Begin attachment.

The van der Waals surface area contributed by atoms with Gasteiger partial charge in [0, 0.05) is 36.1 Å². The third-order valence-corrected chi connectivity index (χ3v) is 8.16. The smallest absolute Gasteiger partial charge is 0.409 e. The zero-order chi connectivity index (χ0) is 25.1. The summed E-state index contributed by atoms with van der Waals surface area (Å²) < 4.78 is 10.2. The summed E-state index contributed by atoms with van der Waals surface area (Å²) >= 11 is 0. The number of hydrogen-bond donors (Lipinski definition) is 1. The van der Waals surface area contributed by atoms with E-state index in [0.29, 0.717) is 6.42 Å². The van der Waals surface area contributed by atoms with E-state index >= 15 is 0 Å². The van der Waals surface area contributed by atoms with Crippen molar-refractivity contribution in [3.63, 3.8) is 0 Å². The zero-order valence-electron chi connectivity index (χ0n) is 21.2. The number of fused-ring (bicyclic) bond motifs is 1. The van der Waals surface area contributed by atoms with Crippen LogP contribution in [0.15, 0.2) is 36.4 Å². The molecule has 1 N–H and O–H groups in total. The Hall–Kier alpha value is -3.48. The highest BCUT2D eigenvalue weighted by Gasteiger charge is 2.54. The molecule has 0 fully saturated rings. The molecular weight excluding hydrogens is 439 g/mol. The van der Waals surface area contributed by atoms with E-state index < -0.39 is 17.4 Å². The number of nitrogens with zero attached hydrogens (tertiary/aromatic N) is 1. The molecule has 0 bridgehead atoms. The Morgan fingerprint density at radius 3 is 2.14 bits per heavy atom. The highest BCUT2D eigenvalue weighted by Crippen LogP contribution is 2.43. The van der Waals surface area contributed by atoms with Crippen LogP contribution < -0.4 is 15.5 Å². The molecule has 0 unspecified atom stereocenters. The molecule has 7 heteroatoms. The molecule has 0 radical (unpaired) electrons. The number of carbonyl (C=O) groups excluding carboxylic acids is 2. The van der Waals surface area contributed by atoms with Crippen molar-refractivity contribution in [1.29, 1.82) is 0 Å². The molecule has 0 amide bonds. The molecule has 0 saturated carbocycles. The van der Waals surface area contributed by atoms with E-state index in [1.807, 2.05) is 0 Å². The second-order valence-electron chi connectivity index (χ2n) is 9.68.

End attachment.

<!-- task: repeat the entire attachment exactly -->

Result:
The van der Waals surface area contributed by atoms with Gasteiger partial charge in [0, 0.05) is 36.1 Å². The third-order valence-corrected chi connectivity index (χ3v) is 8.16. The smallest absolute Gasteiger partial charge is 0.409 e. The zero-order chi connectivity index (χ0) is 25.1. The summed E-state index contributed by atoms with van der Waals surface area (Å²) < 4.78 is 10.2. The summed E-state index contributed by atoms with van der Waals surface area (Å²) >= 11 is 0. The number of hydrogen-bond donors (Lipinski definition) is 1. The van der Waals surface area contributed by atoms with E-state index in [0.29, 0.717) is 6.42 Å². The van der Waals surface area contributed by atoms with E-state index >= 15 is 0 Å². The van der Waals surface area contributed by atoms with Crippen molar-refractivity contribution in [3.63, 3.8) is 0 Å². The zero-order valence-electron chi connectivity index (χ0n) is 21.2. The number of fused-ring (bicyclic) bond motifs is 1. The van der Waals surface area contributed by atoms with Crippen LogP contribution in [0.15, 0.2) is 36.4 Å². The molecule has 1 N–H and O–H groups in total. The Hall–Kier alpha value is -3.48. The highest BCUT2D eigenvalue weighted by Gasteiger charge is 2.54. The molecule has 0 fully saturated rings. The molecular weight excluding hydrogens is 439 g/mol. The van der Waals surface area contributed by atoms with E-state index < -0.39 is 17.4 Å². The number of nitrogens with zero attached hydrogens (tertiary/aromatic N) is 1. The molecule has 0 bridgehead atoms. The Morgan fingerprint density at radius 3 is 2.14 bits per heavy atom. The highest BCUT2D eigenvalue weighted by Crippen LogP contribution is 2.43. The van der Waals surface area contributed by atoms with Crippen LogP contribution < -0.4 is 15.5 Å². The molecule has 0 unspecified atom stereocenters. The molecule has 7 heteroatoms. The molecule has 0 radical (unpaired) electrons. The number of carbonyl (C=O) groups excluding carboxylic acids is 2. The van der Waals surface area contributed by atoms with Crippen molar-refractivity contribution in [1.29, 1.82) is 0 Å². The molecule has 0 amide bonds. The molecule has 0 saturated carbocycles. The van der Waals surface area contributed by atoms with E-state index in [1.807, 2.05) is 0 Å². The second-order valence-electron chi connectivity index (χ2n) is 9.68.